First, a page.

By Agnieszka Barteczko and Bate Felix
KATOWICE, Poland, Dec 15 (Reuters) - United Nations' climate talks to agree on the rules of the 2015 Paris Agreement became deadlocked late on Saturday over the monitoring of carbon credits to reduce emissions, in marathon negotiations which have already overrun.
Although a text of the package of rules has been published which shows many points have been settled, a stand-off continues over the accounting rules for future carbon permit schemes.
This has repeatedly delayed the closing plenary, when sparks could fly if there are issues still stoking opposition.
A senior negotiator said Brazil had concerns about some of the rules for governing international carbon credit schemes.
Rich nations often reduce their emissions by paying for carbon-cutting projects in other countries. But these programmes are not often transparent and hard to monitor.
One risk is the double counting of emissions reductions, when they are included by both the host country and the purchasing country, which could ruin the integrity of the Paris Agreement. This is why a solid set of accounting rules is needed.
Brazil has said it opposes double counting but has issues around aspects of buying of permits from a central registry and the subsequent selling.
"Ministers are still in bilateral talks because of Brazil's position," a negotiator said.
"Brazil is doing this because they will have a new president soon and they are concerned that after the political change what is agreed here might not be sustained," he said.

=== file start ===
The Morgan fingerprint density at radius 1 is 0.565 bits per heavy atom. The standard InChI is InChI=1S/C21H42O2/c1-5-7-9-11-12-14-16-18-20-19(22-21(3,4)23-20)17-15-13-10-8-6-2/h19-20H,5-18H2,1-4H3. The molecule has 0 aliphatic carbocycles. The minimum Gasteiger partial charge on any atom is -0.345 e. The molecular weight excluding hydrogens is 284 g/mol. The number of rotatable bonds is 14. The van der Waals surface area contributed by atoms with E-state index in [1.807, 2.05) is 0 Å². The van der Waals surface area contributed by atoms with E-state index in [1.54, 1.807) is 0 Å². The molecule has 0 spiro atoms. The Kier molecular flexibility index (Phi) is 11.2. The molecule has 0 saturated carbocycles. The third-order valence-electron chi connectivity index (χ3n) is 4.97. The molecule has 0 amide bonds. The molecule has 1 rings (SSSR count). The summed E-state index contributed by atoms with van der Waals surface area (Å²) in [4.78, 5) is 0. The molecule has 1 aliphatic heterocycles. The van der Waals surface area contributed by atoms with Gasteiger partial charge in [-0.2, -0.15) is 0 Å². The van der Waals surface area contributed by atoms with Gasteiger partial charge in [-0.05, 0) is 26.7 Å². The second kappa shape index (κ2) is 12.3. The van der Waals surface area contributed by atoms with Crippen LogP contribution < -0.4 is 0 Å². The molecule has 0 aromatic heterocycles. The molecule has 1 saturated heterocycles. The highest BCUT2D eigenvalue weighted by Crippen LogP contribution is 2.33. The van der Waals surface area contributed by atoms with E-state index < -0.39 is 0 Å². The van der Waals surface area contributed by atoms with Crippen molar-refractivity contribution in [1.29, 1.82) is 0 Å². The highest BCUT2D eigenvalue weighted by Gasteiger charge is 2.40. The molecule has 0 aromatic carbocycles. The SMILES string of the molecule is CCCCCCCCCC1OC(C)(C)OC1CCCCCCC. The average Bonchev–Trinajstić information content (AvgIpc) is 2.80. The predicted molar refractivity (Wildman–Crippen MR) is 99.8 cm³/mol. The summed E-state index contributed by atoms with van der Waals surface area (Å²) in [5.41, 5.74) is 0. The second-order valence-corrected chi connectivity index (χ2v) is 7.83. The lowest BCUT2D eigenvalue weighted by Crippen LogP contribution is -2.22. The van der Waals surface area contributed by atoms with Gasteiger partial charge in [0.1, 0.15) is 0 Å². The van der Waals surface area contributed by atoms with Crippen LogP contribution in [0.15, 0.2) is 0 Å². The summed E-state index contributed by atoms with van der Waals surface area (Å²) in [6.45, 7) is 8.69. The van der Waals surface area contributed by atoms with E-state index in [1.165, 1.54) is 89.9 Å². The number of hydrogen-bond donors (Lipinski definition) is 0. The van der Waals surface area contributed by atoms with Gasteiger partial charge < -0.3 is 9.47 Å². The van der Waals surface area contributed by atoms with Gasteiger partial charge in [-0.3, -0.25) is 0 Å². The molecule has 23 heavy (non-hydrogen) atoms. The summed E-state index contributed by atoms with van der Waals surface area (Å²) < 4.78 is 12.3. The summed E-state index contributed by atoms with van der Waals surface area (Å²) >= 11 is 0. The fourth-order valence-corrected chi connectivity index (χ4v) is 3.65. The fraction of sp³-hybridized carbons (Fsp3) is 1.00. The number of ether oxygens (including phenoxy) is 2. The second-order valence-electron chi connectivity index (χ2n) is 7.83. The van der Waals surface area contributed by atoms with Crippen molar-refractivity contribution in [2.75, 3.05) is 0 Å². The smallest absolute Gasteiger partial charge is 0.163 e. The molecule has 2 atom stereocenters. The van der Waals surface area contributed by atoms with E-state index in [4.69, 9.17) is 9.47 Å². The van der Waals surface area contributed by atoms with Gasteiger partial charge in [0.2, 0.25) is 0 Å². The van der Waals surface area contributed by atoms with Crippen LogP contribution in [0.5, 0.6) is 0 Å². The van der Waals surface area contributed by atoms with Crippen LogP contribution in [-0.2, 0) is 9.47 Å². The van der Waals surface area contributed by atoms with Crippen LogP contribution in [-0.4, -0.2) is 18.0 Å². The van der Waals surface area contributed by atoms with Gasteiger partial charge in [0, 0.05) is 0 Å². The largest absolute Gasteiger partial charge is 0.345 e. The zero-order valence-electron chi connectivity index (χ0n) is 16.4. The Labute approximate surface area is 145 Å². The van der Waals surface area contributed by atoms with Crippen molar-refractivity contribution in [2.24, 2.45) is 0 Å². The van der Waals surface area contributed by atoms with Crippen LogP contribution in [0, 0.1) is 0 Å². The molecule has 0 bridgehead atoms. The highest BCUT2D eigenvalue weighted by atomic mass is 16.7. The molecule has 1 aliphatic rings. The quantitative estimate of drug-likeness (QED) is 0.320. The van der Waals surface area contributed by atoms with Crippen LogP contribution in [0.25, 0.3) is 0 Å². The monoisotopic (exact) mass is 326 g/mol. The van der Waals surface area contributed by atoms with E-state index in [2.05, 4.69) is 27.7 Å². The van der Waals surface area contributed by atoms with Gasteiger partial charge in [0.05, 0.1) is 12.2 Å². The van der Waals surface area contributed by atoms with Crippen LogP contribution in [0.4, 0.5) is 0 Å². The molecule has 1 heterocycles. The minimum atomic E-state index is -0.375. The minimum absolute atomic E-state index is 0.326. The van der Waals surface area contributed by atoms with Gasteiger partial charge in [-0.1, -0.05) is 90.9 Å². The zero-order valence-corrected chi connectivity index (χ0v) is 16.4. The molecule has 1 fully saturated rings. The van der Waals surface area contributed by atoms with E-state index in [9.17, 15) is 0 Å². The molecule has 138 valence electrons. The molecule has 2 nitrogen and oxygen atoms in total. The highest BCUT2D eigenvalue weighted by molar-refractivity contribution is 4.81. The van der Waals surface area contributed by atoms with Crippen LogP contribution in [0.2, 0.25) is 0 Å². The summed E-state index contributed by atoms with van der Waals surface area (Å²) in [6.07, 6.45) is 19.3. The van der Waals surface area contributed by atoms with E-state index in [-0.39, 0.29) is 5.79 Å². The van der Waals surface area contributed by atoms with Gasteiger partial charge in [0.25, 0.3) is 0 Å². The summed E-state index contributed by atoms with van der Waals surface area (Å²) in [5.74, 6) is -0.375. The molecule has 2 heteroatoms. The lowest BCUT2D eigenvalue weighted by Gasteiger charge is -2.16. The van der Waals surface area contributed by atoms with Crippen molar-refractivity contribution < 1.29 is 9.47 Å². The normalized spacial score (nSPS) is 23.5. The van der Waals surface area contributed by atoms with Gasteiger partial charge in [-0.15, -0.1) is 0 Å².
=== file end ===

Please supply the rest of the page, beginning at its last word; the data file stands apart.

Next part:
Brazil's incoming far-right President-elect Jair Bolsonaro takes office on Jan. 1.
There is a compromise option where the issue is deferred until next year.
European climate commissioner Miguel Arias Canete remained optimistic and told Reuters: "We are moving forward."
Another source close to the discussions said, "the outcome might be close."
Countries have been working for two weeks in Katowice, Poland, on a self-imposed deadline to produce a "rulebook" to flesh out details of the 2015 Paris Agreement, which aims to limit the global temperature rise to less than 2 degrees Celsius.
The 156-page rulebook released on Saturday afternoon is not as defined and ambitious as some countries and environmental groups want but most of the package is ready to be approved.
Before the talks started, many expected that the deal would not be as robust as is needed as the unity which underpinned the Paris talks has fragmented and one of the world's biggest emitters, the United States, still intends to leave the pact when it can formally do so in 2020.
(Writing by Nina Chestney; Editing by Ros Russell and Alexandra Hudson)
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